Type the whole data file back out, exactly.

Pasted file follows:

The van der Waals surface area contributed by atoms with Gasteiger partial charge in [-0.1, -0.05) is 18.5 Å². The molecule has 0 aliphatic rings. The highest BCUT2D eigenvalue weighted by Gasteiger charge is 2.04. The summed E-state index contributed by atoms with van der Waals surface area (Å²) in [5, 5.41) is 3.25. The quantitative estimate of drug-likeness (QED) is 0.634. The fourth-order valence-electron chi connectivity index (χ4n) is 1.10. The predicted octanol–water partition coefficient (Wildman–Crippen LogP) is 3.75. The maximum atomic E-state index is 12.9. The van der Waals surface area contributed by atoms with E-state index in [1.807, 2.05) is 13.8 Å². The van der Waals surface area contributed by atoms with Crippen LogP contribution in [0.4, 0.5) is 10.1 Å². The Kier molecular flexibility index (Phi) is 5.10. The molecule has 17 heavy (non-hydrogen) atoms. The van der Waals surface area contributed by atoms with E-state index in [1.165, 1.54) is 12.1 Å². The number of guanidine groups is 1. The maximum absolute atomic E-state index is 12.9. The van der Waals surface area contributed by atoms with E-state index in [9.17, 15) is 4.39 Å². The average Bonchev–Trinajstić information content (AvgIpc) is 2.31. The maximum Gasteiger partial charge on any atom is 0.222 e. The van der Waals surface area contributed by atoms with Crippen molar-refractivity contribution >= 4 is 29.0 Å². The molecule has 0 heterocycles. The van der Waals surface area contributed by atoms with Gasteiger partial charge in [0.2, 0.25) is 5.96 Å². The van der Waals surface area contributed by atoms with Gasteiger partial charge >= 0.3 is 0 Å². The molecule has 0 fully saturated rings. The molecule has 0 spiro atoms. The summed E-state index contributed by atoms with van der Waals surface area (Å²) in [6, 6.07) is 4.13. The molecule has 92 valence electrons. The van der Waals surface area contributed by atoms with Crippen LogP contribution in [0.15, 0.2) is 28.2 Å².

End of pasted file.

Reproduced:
The van der Waals surface area contributed by atoms with Gasteiger partial charge in [-0.1, -0.05) is 18.5 Å². The molecule has 0 aliphatic rings. The highest BCUT2D eigenvalue weighted by Gasteiger charge is 2.04. The summed E-state index contributed by atoms with van der Waals surface area (Å²) in [5, 5.41) is 3.25. The quantitative estimate of drug-likeness (QED) is 0.634. The fourth-order valence-electron chi connectivity index (χ4n) is 1.10. The predicted octanol–water partition coefficient (Wildman–Crippen LogP) is 3.75. The maximum atomic E-state index is 12.9. The van der Waals surface area contributed by atoms with E-state index in [1.807, 2.05) is 13.8 Å². The van der Waals surface area contributed by atoms with Crippen LogP contribution in [0.4, 0.5) is 10.1 Å². The Kier molecular flexibility index (Phi) is 5.10. The molecule has 17 heavy (non-hydrogen) atoms. The van der Waals surface area contributed by atoms with E-state index in [1.165, 1.54) is 12.1 Å². The number of guanidine groups is 1. The maximum absolute atomic E-state index is 12.9. The van der Waals surface area contributed by atoms with E-state index in [9.17, 15) is 4.39 Å². The average Bonchev–Trinajstić information content (AvgIpc) is 2.31. The maximum Gasteiger partial charge on any atom is 0.222 e. The van der Waals surface area contributed by atoms with Crippen molar-refractivity contribution >= 4 is 29.0 Å². The molecule has 0 heterocycles. The van der Waals surface area contributed by atoms with Gasteiger partial charge in [0.2, 0.25) is 5.96 Å². The van der Waals surface area contributed by atoms with Gasteiger partial charge >= 0.3 is 0 Å². The molecule has 0 fully saturated rings. The molecule has 0 spiro atoms. The summed E-state index contributed by atoms with van der Waals surface area (Å²) in [6, 6.07) is 4.13. The molecule has 92 valence electrons. The van der Waals surface area contributed by atoms with Crippen LogP contribution in [0.15, 0.2) is 28.2 Å².